Pitchfork Reviews Reviews, an intelligent and humorous site that critiques album reviews by the popular alt-music site Pitchfork, uploaded a keen little video the other day. The video is a review of a song by Francis and the Lights, and the on-screen action is a written review that follows the pace of the song. With each new note played and lyric sung comes a new piece of prose about the song.
It’s a pretty smart way of using online tools for something as seemingly droll as a music review. Rawkblog posted the video with a simple headline: “Is This Video The Future Of Music Criticism?”
I’m not sure myself, but I was intrigued by the idea. YouTube provides a great forum for this type of thing. Yet, I was sort of lost not even halfway through the video.
It’s way too long. If I were to listen to the entire song while reading a review, I would just listen to the song itself.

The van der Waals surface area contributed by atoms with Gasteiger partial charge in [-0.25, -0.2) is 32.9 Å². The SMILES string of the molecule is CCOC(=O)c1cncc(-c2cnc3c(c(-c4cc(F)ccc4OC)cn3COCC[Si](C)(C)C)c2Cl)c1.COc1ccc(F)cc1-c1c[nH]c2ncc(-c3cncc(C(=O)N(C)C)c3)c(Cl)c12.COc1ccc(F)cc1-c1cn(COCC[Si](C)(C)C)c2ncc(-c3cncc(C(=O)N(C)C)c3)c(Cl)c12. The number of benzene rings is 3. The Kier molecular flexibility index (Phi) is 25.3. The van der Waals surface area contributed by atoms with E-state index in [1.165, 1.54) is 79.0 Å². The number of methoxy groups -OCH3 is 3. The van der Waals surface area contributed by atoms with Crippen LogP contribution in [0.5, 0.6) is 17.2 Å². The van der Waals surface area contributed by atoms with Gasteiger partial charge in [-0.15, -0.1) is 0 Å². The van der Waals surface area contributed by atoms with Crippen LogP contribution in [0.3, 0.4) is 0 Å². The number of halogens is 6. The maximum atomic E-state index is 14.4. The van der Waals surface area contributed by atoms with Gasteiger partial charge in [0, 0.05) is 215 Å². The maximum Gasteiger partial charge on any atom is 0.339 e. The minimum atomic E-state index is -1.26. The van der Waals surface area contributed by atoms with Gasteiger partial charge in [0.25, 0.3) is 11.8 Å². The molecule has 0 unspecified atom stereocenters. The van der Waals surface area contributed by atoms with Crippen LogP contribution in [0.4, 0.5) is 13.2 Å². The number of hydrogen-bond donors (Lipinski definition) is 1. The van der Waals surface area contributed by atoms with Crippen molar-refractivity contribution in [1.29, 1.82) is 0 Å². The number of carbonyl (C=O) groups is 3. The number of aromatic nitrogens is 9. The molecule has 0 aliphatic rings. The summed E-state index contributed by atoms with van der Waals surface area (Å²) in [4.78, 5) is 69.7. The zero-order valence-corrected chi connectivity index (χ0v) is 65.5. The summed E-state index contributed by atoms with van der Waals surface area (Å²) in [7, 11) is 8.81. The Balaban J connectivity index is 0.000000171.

Which got me thinking. With all the legal issues around fair use, copyright control and sampling constantly juggled on a daily basis, what if those concepts inundated the way these types of reviews are done?
So, I decided to try something out myself: Sampled Reviews. The idea is simple: Take a few seconds of a new song – generally no more than 5 seconds – and review the album it comes from in that short span of time. Sure, you can think of it as some bastardized combination of Pitchfork Reviews Reviews’ video song review and Christopher Weingarten’s 140 character album reviews on Twitter @1000TimesYes, but that would take the fun out of it. I’m not saying this is the future of music reviewing, nor will I stop writing written album reviews. It’s just an experiment in reviewing that addresses the short-attention spans of those who watch videos on YouTube.
First up for Sampled Reviews is Broken Social Scene’s Forgiveness Rock Record:
We’ll see where this goes in the future. I’ll be tweaking things here and there, but the premise will still be keep it short. Very short.